Gazprom still evasive about whether nuclear power will be used in the Shtokman field


Publish date: May 19, 2008

Written by: Anna Kireeva

Translated by: Charles Digges

MURMANSK - In answer to an official appeal by environmentalists to Russian oil and gas giant Gazprom not to use nuclear power in the development of the Shtokman Arctic oil field, the state corporation raised more questions than it answered.

Environmentalists say that Gazprom’s equivocation may be due to the state-run oil and gas monopoly’s reluctance to be drawn into the quagmire that is Russia’s nuclear industry.

In March, environmental groups sent an appeal to the Shtokman Development AG company and its shareholders – Gazprom, France’s Total and Norway’s StatoilHydro – in which they expressed their concern over Gazprom’s intentions to use land bound and floating nuclear power plants to power oil and gas exploration in the field, which is thought to hold some 3.8 trillion cubic metres of gas and oil.

Gazprom was the only company of the three major shareholders to answer the letter, sent jointly by Bellona-Murmanks, Ecodefence and Murmansk’s Nature and Youth.

Gazprom’s official letter was signed by Alexander Ishkov, deputy head of Gazprom’s department for transport, underground usage and storage of gas and head of company’s energy efficiency and environmental department.

It read that: “Gazprom specialist and departmental engineering institutes have studied several variants for construction of sea-based (oil drilling) platforms and ways to power them, but floating nuclear power plants in the conditions of drifting ice floes and high waves during storms at sea have not been discussed.”

At the same time, the letter goes on to say the that use of floating nuclear power plants to power other related installations relevant to exploration and drilling are currently under consideration by Gazprom specialists.

“The decision about the application of floating nuclear power plants for extraction, transport and refinement of gas will be taken only after all sides have analysed the question,” Ishkov wrote.

Russian environmentalists say the Gazprom’s letter hardly addresses their concerns.

“Gazprom’s letter leaves many questions,” Ecodefence’s Andrei Ozharovsky told Bellona Web.

“Unfortunately, Gazprom wants neither to listen to the opinion of experts nor to take into account he opinion of the majority of the population, and continues to examine nuclear power stations as one possible energy source for its projects.”

Ozharovsky also noted that Gazprom’s official letter contained some puzzling assertions.

“Ishkov writes that the use of floating nuclear power plants at the Shtokman field has not been discussed, though it is well known to us that (Russian state nuclear corporation) Rosatom gave Gazprom a special presentation of floating nuclear power plant designs,” he said.

The denial that such negotiations have not taken place is all the stranger as Rosatom has for more than a year been hinting with all it might that such discussions were underway, publicising construction projects for floating nuclear power plants, said Ozharovsky adding that Gazprom is simply try not to comment at all.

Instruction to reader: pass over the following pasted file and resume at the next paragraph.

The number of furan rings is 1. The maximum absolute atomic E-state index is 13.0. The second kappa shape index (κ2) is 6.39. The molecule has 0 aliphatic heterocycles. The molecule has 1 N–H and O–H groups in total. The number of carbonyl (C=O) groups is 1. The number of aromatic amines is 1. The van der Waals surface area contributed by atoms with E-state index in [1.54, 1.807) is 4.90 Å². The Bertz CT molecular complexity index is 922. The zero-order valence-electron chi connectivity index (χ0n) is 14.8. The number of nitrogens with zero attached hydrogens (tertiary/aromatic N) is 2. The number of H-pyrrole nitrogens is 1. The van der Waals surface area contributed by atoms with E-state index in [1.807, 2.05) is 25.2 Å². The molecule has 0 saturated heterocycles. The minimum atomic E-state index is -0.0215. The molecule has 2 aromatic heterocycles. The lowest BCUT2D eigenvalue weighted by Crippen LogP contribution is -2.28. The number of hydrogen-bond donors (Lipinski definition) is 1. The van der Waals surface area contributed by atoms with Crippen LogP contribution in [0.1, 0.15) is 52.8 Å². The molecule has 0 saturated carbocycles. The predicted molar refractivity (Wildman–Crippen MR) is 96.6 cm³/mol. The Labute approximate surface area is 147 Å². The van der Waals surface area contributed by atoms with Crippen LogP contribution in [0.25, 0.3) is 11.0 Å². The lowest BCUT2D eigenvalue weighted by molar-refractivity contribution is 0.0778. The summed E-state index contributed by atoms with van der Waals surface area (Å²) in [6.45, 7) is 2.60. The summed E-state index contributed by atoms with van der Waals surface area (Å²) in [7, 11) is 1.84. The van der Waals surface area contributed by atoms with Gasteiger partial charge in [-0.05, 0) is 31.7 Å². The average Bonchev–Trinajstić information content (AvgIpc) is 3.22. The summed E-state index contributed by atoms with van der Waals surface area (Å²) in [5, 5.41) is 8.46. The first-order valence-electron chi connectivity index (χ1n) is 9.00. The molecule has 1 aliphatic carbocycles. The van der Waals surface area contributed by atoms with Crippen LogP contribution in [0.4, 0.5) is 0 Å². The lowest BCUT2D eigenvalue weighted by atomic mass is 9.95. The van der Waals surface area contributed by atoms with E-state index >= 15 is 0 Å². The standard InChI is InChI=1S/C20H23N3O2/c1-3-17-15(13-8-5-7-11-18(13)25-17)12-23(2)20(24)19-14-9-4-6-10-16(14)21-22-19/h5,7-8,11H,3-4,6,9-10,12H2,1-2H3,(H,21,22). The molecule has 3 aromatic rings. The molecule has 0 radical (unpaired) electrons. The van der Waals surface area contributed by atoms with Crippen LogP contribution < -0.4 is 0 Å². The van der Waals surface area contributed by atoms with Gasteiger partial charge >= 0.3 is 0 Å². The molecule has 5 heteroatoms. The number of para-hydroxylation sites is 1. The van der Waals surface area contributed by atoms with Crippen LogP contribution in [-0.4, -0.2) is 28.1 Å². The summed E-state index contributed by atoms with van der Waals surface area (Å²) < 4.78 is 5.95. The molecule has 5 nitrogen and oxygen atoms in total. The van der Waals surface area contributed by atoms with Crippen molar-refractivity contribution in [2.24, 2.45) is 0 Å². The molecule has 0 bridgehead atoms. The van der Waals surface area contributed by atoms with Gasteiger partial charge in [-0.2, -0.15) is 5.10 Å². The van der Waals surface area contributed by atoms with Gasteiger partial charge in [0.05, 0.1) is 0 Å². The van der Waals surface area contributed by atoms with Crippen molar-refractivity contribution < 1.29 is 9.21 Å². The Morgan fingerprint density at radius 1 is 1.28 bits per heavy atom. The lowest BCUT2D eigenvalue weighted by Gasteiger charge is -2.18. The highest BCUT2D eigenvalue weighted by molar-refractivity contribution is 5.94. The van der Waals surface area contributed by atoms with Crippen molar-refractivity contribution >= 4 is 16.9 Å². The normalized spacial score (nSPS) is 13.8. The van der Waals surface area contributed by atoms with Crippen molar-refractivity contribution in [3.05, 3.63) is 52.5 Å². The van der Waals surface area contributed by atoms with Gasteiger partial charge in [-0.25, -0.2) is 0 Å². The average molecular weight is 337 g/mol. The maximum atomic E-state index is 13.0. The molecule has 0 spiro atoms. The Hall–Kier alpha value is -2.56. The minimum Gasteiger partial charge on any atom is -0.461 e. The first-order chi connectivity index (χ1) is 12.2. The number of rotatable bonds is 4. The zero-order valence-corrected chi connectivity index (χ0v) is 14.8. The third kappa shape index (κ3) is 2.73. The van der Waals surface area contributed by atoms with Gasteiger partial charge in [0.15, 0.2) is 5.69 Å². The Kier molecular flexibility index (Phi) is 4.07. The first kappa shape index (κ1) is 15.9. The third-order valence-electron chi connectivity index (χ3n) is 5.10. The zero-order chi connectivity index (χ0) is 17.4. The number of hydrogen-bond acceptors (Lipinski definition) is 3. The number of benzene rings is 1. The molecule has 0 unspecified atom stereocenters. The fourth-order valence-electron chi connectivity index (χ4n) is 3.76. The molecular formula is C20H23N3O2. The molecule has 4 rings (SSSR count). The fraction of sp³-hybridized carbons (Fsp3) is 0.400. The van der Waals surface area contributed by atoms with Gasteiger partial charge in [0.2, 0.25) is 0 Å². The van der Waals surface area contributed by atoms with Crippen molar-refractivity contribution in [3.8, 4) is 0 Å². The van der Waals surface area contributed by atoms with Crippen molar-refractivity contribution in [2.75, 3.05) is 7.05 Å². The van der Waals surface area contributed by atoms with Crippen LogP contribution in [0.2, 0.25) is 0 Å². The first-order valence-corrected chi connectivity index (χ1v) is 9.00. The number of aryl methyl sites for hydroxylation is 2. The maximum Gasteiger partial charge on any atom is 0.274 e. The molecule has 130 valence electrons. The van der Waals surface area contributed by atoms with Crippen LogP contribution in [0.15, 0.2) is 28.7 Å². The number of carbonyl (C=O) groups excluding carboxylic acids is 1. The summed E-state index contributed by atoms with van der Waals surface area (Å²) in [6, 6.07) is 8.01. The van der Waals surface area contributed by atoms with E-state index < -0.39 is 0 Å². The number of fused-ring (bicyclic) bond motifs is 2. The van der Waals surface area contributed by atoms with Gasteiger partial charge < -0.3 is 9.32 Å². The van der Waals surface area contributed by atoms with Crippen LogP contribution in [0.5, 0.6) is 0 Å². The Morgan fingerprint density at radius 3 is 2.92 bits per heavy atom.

“Gazprom representatives underscored that the possible use of floating nuclear power plants for other installations (relative to Shtokman field development ‘is being considered by specialists,’ meaning that the gas monopoly is not ruling out its participation in dangerous nuclear projects. Apparently, when one state energy monopoly – Gazprom – intends to support its competition – the nuclear energy monopoly and state corporation Rosatom, then it is conditioned not upon economic considerations,” said Ozharovsky.

According to him, Gazprom has been forced to support Rosatom in order to create an attractive image for the nuclear sector. Neither experimental floating reactors nor dangerous land based reactors can compete with contemporary steam and gas turbine power stations even if gas prices rise. This is clearest of all to Gazprom, but it is being forced to play ball with the nuclear industry.

Bellona’s Alexander Nikitin, who is head of the St. Petersburg-based Environmental Rights Centre Bellona, the notion of floating nuclear power plants is too fraught with holes to even consider.

“It is baselessly expensive and environmentally dangerous,” said Nikitin. “Rosatom has already spent plenty of money both on the construction of these plants and on advertising the idea. Rosatom has hinted at potential buyers, but in fact there aren’t any.”

It would seem that Rosatom is doing all it can to force Gazprom to acquire floating nuclear power plants. When nuclear power stations are built in Russia, they are build on government budget funds. Not even Russia’s wealthiest businesses have ever taken on the risk of investing their own funding in such projects.

“In the situation that is developing there is much that is not understandable, and this, above all, is the result of the fact that neither of the structures agree,’ said Andrei Zolotkov, chief of Bellona Murmansk.

“It seems that Rosatom has begun propagandistic preparation for the distribution of floating nuclear power plants everywhere, and is trying with all of its strength to bring Gazprom into it. It would be surprising if a commercial company would invest money in nuclear energy, from which the financial return is possible only after many years.”

Zolotkov said that there is not a single country in the world that uses nuclear power to develop oil fields located in continental shelf regions, and that nay floating installation with a nuclear reactor will be far riskier than a land-based reactor.